We began with a discussion of how establishment of a unifying theme that could demonstrably benefit every coalition member would strengthen the application. In these early conversations, it became clear that everyone — from farmers to pharmacists — could benefit from the adoption of robotics. While funding for research and development was critical to make sure ideas emerging from educational partners turned into companies, it was equally important to ensure that regional businesses were ready to be customers of these robotic technologies and that the local workforce was able to use robotics and had the skills to help scale the robotic companies themselves. The overarching vision that emerged was of a focus on the entire supply chain rather than one aspect, which would have narrowed the impact to a single party, geographic community, or stakeholder type.



Create an application management plan.


We needed a system for efficient decision-making. HR&A recommended core principles for application management that the Allegheny Conference relied on throughout the process:


  1. Inform everyone
  2. Bring together local experts
  3. Be open to feedback
  4. Make sure you have people who call the shots
  5. Inform everyone again


Allegheny Conference and HR&A supported the stakeholder coalition, developing templates for members to develop BBBRC-compliant programs, which would later be synthesized and summarized in the application. Among the tools we developed for coalition members preparing these program descriptions was a cost-benefit model to evaluate relative impact if money were reduced or added to a specific project. Another tool developed for coalition members was a prompt to facilitate consideration of the rationale for each project and the role it would play in equitable, systemic change.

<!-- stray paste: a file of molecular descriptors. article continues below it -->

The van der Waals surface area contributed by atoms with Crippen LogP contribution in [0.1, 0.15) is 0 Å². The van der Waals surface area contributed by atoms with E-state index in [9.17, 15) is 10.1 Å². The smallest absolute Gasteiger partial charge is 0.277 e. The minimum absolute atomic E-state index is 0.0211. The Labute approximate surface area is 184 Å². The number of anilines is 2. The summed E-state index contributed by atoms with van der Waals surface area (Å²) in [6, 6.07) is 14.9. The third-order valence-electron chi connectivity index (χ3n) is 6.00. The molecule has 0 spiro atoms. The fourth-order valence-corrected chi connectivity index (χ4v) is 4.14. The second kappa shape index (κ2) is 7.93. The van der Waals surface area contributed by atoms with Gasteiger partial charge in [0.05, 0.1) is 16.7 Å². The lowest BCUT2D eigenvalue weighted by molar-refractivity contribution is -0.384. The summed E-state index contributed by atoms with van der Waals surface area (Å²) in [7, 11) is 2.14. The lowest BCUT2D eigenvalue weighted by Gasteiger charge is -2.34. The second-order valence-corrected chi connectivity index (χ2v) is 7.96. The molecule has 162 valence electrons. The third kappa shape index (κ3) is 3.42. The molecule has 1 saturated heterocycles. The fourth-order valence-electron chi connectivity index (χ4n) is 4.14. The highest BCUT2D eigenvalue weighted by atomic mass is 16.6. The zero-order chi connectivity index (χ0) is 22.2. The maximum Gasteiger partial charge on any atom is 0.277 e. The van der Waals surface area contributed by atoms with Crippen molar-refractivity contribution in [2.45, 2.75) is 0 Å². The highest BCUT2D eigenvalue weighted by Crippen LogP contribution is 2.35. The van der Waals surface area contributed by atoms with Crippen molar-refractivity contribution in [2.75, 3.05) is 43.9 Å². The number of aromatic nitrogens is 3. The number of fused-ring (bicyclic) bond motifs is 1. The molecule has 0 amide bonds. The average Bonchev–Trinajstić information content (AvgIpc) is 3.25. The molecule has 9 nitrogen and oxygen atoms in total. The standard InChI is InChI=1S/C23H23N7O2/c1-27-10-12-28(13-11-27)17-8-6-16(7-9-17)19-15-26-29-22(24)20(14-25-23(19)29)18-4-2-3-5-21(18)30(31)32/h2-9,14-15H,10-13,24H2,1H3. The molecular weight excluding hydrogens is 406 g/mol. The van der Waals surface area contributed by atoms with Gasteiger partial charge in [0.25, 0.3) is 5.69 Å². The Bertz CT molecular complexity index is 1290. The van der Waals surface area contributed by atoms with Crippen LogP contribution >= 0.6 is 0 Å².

The Allegheny Conference also assigned tasks and responsibilities, pushing as much content drafting as possible to local experts, while retaining management of the overall process, narrative, and quality control.


With consistent communication and adherence to the application management plan, the Allegheny Conference built trust across the coalition. This proved critical when amendments to the proposal were required by EDA in the final stages of the award process.


Translate federal priorities and principles so they make sense to your local stakeholders. 


The Allegheny Conference recognized how important it was for the entire coalition — not just the applicant — to speak EDA’s language. EDA’s articulated priorities differed somewhat from past federal funding opportunities, requiring proposals that offered “transformational investments to develop and strengthen regional industry clusters…while embracing equitable economic growth, creating good-paying jobs, and enhancing U.S. global competitiveness.”


The Allegheny Conference and HR&A identified five projects that could transform the region’s robotics, automation, and manufacturing economy and aligned with EDA priorities, including closing “not just racial and ethnic, but also geographic” equity gaps, and then wove them together, both in the imaginations of project sponsors and in the application narrative, advancing a theory of change that relied on the five projects functioning as an integrated regional system. As Allegheny Conference CEO Stefani Pashman said, this win “will bring renewed vitality to our 11-county region and enhance opportunities for a wide band of people, businesses and places in ways we have not seen before. These projects are designed to open doors to anyone who wants to participate in the region’s thriving robotics cluster. This includes expanded opportunities for women and people of color, as well as provide geographic equity throughout the region.”


Presentation of the projects as an integrated system enabled both the coalition and EDA to see the importance of funding the entire package and the tradeoffs if one or more projects were not funded. EDA ultimately funded all five projects — distinguishing the submission from many others, where EDA funded only one or two. The Allegheny Conference proved that with the right tools and a well-considered framework for impact, even organizations that have never played before can win the federal funding game.


Images courtesy of Allegheny Conference.